It is instructive that, from as far back as the eighties, hapless representatives of this group have consistently lobbied not for the soft bank loans that successive dispensations have offered but a better operating environment. In pre-liberalisation days, it was all about getting basics such as an electricity and phone connections. Since the nineties it’s still been about infrastructure, but also about multiple regulatory hurdles, market access, and tax compliance rules.
Over the past year, however, things have gotten immeasurably worse for this sector — and because their activities are captured imperfectly in national statistics it is hard to understand the depths of their crisis. We can only guess their plight from the broad vital stats of slowing growth and rising unemployment (and even these dismal numbers may mask the real picture, some economists aver).
Demonetisation was a straight hit, especially for micro-enterprises that operate on a daily cash basis. Those who could afford it, paid a steep 30 per cent premium to the money mules, who miraculously emerged on the scene on November 8 evening, to launder cash hordes. With local markets dislocated for lack of cash, small units abruptly shut shop and sullen jobless youths were seen streaming back to the villages.
The goods and services tax (GST), with its imprudently condensed deadline, brought the double whammy. Sans any beta-testing, the shortcomings became evident within a month — and in less than two, Bihar’s trouble-shooting finance minister, Sushil Kumar Modi, was brought in to head a committee to sort out the glitches. IT snafus and flawed structure are only two nightmares for clueless businessmen and their foxed CAs. The MSME sector’s sufferings are worsened because the bulk of them are outside the cut-off for this single-market tax.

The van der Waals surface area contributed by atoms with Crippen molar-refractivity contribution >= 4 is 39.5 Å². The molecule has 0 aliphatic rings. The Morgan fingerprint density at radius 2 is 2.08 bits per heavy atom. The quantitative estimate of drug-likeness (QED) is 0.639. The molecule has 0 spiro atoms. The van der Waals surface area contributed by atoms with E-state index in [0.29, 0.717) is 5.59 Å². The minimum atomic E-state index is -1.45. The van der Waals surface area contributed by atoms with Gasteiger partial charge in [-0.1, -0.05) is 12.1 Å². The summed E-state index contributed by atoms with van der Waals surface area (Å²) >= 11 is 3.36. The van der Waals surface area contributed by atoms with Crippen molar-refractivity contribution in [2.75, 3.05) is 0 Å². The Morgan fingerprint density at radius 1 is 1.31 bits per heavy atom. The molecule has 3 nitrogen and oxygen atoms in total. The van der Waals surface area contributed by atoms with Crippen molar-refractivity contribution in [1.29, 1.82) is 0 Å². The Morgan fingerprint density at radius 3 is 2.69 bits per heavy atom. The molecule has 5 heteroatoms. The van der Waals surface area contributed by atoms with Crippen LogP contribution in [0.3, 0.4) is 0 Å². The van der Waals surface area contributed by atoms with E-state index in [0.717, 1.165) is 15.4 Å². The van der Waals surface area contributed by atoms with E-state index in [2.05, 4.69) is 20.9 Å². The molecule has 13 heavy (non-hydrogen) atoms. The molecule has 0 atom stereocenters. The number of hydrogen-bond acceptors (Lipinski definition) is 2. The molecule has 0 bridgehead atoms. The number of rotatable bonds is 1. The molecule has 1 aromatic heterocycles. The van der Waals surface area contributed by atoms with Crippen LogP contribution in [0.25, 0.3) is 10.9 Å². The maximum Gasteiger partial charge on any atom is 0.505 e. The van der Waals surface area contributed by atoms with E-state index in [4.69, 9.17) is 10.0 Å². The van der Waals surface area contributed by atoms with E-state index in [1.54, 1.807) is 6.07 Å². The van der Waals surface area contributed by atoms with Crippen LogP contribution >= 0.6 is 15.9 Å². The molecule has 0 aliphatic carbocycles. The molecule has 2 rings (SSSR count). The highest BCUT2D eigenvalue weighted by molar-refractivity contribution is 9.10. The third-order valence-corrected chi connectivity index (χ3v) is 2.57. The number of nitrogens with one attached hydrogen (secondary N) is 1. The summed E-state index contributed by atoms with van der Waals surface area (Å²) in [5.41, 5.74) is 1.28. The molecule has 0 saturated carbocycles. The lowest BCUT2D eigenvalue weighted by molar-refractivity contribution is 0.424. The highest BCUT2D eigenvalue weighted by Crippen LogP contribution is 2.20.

It’s Hobson’s choice. Inclusion means high costs and fiendish complexities. Exclusion means that MSME goods and services, especially those at the micro and small level, are unlikely to find a market because larger buyers cannot avail of an offset. Small oversights, such as taxing branded food products but not unbranded ones – the many pointless complexities introduced by the tax authorities – will discourage brand-building at this lowest level of the business value chain. As things stand, the food equivalent of Nirma is a distant possibility. MSME exporters are suddenly finding themselves saddled with costs owing to an oversight in GST planning.
Much of this angst was well in evidence at Business Standard’s round table on the GST on September 6, when traders and businessmen put their questions to a dispensation that was visibly disinclined to be sympathetic. If, however, senior ministers are trying to find ways to stoke the economy, they need look no further than easing the burdens on the MSME sector. What is more, with most states under ruling party governments or coalitions, the opportunity to encourage them to winnow out local constraints to business could never be better.
The problems of India’s MSMEs represent in miniature the problems of business in general. This regime has praiseworthy aim of bootstrapping India up the Doing Business rankings from 130 to 90. For big ideas, it need look no further than its smallest and humblest businessman.